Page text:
When God

is your brother, solitary, first
born, aloof and one step ahead,
able but not always willing
to share his wisdom.

When God is an idol
under your pillow, listening,
you assume, never speaking,
though you sometimes swear
there’s a whisper clear as the strum
of a Sunday night busker,
his well-worn guitar like a wand,
granting a present for the subway
traveler and the four weary workers
entering a dark tunnel, miniature
searchlights strapped to their helmets,
like cock-eyed halos.

When God is supposed to be
mid-air but you stumble upon her
in a puddle soaking your shoes
on the very corner where you first met
a lover, the one who left, saying,
“Don’t look back.” Though you do.
You look. And look. Certain
as stone he will appear, rising
from the waters of your devotion,
to dispel any fear that it all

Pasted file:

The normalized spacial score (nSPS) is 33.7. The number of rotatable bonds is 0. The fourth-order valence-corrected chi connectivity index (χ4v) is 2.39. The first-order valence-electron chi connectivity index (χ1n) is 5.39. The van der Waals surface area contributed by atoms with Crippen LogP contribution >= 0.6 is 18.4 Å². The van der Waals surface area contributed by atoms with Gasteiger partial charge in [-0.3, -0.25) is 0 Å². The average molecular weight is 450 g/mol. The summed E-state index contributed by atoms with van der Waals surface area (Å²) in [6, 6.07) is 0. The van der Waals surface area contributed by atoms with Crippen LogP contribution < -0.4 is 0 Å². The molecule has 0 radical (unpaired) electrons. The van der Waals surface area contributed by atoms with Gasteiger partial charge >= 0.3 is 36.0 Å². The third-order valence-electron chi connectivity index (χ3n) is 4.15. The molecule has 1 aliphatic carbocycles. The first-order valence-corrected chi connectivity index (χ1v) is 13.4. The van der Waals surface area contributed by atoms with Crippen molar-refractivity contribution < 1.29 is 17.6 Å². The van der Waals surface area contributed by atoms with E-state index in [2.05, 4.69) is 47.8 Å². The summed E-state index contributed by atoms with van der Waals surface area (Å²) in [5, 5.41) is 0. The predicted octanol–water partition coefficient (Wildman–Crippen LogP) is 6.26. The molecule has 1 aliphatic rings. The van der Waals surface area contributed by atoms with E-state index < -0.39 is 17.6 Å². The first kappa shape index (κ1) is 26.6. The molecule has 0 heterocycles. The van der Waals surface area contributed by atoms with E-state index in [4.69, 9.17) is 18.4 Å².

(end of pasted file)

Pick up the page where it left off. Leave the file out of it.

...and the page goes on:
might have been nothing, just
nonsense in your twisted head.

 

 

 

 

Michael Montlack is author of two books of poetry, most recently Daddy (NYQ Books, 2020), and editor of the Lambda Finalist essay anthology My Diva: 65 Gay Men on the Women Who Inspire Them (University of Wisconsin Press). His recent publications include Prairie Schooner, Cincinnati Review, The Offing, Kenyon Review, and North American Review. In 2020, two of his poems were nominated for Pushcart Prizes and another was a finalist for Best of the Net. He lives in NYC.